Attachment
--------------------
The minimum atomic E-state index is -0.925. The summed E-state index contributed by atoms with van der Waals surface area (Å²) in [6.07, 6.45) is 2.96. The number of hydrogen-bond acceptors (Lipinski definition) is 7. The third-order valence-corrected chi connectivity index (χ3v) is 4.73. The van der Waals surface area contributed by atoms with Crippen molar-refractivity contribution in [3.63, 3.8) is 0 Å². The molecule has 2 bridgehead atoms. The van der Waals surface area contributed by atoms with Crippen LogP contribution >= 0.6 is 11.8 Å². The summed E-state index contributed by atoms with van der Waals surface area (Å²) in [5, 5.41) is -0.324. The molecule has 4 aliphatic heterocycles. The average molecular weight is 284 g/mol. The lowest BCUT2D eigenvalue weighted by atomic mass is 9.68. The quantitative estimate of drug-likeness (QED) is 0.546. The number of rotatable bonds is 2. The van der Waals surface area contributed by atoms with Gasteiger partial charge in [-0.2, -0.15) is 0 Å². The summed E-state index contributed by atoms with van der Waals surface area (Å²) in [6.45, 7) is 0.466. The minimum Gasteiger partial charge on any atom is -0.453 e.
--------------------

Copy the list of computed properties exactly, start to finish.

The minimum atomic E-state index is -0.925. The summed E-state index contributed by atoms with van der Waals surface area (Å²) in [6.07, 6.45) is 2.96. The number of hydrogen-bond acceptors (Lipinski definition) is 7. The third-order valence-corrected chi connectivity index (χ3v) is 4.73. The van der Waals surface area contributed by atoms with Crippen molar-refractivity contribution in [3.63, 3.8) is 0 Å². The molecule has 2 bridgehead atoms. The van der Waals surface area contributed by atoms with Crippen LogP contribution >= 0.6 is 11.8 Å². The summed E-state index contributed by atoms with van der Waals surface area (Å²) in [5, 5.41) is -0.324. The molecule has 4 aliphatic heterocycles. The average molecular weight is 284 g/mol. The lowest BCUT2D eigenvalue weighted by atomic mass is 9.68. The quantitative estimate of drug-likeness (QED) is 0.546. The number of rotatable bonds is 2. The van der Waals surface area contributed by atoms with Gasteiger partial charge in [-0.2, -0.15) is 0 Å². The summed E-state index contributed by atoms with van der Waals surface area (Å²) in [6.45, 7) is 0.466. The minimum Gasteiger partial charge on any atom is -0.453 e.